If you did not use cp -a above, then you might run into permissions issues. cp -a is equivalent to cp -pPR, which preserves the permissions and attributes (see man cp for which attributes) of copied files and is also recursive when copying a directory / directory tree. If this is the case, you'll want to fix the permissions on your files like so:

$ chown -R ghost:ghost ghost/* 
$ chown -R root:root ghost/config.js

After all that is done, including the Optional instructions if needed/desired, you need to update the dependencies with:

$ cd /var/www/ghost
$ npm install --production

If npm completes without errors (warnings are fine), then all that's left is to restart the ghost service:

$ service ghost restart


Wrangling Node Modules

If you encounter an error where the npm process stops and/or throws an error try deleting the node_modules directory, clearing the cache, and re-running the process like so:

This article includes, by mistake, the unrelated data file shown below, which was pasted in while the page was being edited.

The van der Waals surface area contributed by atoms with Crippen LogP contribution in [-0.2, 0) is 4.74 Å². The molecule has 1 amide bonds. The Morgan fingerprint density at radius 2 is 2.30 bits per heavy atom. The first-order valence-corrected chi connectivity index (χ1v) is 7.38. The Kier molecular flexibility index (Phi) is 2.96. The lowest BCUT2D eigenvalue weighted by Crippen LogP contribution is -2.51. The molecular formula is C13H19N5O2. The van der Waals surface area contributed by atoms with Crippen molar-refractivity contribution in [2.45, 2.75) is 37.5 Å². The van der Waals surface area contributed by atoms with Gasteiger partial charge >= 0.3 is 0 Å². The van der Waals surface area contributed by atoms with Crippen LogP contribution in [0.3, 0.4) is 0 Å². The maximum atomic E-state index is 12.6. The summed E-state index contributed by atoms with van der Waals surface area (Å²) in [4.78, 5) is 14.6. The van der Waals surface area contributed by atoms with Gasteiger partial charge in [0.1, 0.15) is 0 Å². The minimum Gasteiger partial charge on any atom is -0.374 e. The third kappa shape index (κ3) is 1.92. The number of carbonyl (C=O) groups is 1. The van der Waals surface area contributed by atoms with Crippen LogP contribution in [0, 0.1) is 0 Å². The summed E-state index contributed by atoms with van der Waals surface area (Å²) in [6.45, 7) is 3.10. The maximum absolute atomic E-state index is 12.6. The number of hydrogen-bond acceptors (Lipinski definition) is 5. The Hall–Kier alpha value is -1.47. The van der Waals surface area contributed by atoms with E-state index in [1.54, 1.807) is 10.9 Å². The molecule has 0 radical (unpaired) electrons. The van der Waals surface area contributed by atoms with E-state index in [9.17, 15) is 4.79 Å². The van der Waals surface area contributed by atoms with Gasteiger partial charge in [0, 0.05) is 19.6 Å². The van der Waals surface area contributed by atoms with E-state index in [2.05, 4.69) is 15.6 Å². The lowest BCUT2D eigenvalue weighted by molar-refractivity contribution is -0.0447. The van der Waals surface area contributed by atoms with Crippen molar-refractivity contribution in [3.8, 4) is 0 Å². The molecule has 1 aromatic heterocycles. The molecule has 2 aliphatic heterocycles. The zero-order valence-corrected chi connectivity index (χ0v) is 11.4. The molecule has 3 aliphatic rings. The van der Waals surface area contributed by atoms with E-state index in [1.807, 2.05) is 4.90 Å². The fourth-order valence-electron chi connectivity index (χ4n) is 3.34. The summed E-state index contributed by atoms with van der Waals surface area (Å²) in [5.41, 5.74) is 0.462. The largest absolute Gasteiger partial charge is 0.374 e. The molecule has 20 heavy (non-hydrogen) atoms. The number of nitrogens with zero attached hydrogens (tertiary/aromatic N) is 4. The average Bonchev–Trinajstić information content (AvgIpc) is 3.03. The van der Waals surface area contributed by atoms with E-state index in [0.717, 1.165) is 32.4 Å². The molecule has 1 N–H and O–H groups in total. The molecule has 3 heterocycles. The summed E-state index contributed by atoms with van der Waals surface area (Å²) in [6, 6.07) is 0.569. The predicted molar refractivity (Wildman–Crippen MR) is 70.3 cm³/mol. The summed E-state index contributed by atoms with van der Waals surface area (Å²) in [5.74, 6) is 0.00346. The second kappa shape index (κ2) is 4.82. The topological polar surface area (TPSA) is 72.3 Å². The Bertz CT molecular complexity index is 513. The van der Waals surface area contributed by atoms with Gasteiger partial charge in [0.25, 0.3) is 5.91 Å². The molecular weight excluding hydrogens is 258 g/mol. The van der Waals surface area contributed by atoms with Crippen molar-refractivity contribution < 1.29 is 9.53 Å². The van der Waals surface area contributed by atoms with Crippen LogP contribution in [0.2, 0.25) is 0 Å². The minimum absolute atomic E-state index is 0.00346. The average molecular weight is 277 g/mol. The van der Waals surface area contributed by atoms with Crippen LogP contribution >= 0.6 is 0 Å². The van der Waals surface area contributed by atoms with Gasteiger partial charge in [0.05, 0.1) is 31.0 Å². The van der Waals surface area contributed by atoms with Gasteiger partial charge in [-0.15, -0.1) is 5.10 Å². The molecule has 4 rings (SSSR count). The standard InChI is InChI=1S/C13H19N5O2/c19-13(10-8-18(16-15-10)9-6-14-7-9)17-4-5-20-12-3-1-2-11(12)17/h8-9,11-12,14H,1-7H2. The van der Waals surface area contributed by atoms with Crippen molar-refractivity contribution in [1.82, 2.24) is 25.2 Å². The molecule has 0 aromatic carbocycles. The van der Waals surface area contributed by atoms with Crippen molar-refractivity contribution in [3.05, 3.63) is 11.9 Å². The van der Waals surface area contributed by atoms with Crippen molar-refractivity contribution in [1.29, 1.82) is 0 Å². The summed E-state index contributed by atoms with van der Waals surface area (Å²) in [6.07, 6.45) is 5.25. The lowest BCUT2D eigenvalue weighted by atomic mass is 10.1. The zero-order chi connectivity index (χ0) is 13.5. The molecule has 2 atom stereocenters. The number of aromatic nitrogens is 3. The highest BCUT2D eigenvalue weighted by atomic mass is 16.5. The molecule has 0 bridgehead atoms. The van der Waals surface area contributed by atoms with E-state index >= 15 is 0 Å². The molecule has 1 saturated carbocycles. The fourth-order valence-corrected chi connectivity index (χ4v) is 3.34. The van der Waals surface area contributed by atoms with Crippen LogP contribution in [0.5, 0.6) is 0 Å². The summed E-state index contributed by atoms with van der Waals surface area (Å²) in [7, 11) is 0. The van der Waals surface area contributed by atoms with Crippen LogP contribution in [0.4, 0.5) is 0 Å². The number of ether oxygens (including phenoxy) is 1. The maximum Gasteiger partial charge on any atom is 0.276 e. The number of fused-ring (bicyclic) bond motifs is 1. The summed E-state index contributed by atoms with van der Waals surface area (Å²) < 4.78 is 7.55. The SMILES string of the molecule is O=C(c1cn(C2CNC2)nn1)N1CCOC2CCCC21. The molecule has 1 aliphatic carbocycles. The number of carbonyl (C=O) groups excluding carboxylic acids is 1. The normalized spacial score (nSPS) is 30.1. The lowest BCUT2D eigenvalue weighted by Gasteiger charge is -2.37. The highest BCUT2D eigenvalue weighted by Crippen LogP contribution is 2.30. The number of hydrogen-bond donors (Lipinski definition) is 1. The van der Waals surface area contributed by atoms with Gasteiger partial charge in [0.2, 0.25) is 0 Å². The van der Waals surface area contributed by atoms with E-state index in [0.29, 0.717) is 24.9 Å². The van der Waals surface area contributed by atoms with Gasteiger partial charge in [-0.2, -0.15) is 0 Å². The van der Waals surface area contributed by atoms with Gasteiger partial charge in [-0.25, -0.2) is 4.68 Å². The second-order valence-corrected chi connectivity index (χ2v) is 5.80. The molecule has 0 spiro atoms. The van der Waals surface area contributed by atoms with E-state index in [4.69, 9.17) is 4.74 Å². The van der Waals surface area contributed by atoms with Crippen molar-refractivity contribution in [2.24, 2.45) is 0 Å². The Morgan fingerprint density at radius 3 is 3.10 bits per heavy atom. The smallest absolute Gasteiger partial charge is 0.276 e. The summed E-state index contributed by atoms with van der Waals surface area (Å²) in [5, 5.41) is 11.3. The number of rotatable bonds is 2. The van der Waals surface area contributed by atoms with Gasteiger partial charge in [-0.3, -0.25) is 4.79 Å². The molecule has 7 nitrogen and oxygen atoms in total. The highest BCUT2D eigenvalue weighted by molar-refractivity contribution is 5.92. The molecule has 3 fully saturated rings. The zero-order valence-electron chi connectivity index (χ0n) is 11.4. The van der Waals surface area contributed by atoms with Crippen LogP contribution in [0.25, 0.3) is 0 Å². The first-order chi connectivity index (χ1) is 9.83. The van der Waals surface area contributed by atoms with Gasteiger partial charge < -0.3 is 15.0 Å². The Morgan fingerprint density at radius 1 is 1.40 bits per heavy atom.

$ service ghost stop
$ rm -rf node_modules  
$ npm cache clean  
$ npm install --production 
$ chown -R ghost:ghost node_modules
$ service ghost restart

(Note that when you delete/re-create the node_modules directory as root that you'll need to change the owner and group to ghost as the directory and its elements will have root:root.)

Paying Attention

When I initially did this process I neglected my db password. Now, I did not know this at the time - all I knew is when I (thought I) completed the upgrade process I would encounter a 502 Bad Gateway when I tried to load my web page in a browser. In order to figure out what was wrong, I ran npm start --production which gave me an error like so: